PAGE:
Identification of soft tissue-mimicking materials and application in the characterization of sensors for lung sounds

Paolo La Torraca, Ludovico Ausiello, Giorgio Zucchi, Angelo Farina, Fabrizio Pancaldi

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Abstract

Early diagnosis of pulmonary implications is fundamental for the treatment of several diseases, such as idiopathic pulmonary fibrosis, rheumatoid arthritis, connective tissue diseases and interstitial pneumonia secondary to COVID-19 among the many. Recent studies prove that a wide class of pulmonary diseases can be early detected by auscultation and suitably developed algorithms for the analysis of lung sounds. Indeed, the technical characteristics of sensors have an impact on the quality of the acquired lung sounds. The availability of a fair and quantitative approach to sensors’ comparison is a prerequisite for the development of new diagnostic tools. In this work the problem of a fair comparison between sensors for lung sounds is decoupled into two steps. The first part of this study is devoted to the identification of a synthetic material capable of mimicking the acoustic behavior of human soft tissues; this material is then adopted as a reference. In the second part, the standard skin is exploited to quantitatively compare several types of sensors in terms of noise floor and sensitivity. The proposed methodology leads to reproducible results and allows to consider sensors of different nature, e.g. laryngophone, electret microphone, digital MEMS microphone, mechanical phonendoscope and electronic phonendoscope. Finally, the experimental results are interpreted under the new perspective of equivalent sensitivity and some important guidelines for the design of new sensors are provided. These guidelines could represent the starting point for improving the devices for acquisition of lung sounds.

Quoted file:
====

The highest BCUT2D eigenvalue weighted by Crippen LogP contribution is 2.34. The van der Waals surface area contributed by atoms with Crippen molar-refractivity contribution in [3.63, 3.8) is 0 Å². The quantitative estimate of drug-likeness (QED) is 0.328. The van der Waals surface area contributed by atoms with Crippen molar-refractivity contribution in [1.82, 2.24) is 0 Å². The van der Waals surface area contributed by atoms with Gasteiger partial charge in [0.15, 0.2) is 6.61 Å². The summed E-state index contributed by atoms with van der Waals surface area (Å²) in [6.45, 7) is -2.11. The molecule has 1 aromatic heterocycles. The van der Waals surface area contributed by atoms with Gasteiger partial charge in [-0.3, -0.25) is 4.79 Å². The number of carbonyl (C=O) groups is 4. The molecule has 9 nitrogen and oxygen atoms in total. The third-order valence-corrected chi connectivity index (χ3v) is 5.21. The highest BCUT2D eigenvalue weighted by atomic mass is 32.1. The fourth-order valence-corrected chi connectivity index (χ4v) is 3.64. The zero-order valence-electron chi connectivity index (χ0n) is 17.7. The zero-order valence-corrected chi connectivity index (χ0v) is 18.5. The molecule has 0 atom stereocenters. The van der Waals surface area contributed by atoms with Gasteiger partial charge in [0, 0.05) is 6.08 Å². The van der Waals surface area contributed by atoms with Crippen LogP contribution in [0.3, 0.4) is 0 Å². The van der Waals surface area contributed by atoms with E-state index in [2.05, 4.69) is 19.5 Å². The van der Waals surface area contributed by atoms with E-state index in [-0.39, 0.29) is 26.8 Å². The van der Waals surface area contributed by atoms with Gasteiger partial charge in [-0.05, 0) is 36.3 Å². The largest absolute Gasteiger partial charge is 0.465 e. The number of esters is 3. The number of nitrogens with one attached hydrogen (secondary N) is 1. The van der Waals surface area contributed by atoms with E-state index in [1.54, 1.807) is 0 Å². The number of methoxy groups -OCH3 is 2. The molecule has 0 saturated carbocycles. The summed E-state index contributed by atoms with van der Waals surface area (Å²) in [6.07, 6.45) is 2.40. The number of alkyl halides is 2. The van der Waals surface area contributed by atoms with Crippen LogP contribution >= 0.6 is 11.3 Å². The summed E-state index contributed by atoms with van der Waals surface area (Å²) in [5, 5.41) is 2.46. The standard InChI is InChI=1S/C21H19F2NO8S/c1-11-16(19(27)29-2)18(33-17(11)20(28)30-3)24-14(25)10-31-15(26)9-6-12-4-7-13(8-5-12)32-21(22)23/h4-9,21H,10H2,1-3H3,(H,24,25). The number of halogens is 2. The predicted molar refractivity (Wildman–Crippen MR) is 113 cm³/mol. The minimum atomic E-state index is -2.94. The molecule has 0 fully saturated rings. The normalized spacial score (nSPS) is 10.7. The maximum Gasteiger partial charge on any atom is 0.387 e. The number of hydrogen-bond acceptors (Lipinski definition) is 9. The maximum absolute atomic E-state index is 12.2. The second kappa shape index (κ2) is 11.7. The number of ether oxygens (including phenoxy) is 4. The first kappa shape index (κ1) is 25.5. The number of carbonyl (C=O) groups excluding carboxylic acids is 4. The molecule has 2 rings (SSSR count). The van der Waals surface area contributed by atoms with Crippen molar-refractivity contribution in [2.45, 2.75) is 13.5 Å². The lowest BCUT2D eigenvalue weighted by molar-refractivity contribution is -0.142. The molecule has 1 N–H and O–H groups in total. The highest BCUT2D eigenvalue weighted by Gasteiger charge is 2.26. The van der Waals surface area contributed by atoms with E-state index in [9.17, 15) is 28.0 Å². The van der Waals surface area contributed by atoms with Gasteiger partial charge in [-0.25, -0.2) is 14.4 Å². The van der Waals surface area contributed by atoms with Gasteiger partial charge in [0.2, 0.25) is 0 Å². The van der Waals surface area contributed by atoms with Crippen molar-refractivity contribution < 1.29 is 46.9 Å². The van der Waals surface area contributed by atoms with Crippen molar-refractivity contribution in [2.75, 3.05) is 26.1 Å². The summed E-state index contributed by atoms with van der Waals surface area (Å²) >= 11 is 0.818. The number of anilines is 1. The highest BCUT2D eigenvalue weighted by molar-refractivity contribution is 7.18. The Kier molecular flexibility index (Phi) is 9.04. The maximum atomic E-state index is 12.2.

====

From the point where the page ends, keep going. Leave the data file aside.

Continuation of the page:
Original languageEnglish
Pages (from-to)1012-1019
JournalIEEE Sensors Journal
Volume22
Issue number1
Early online date25 Nov 2021
DOIs
Publication statusPublished - 1 Jan 2022

Keywords

  • Acoustic sensor
  • human soft tissues
  • lung sounds
  • sensor bandwidth
  • sensor sensitivity

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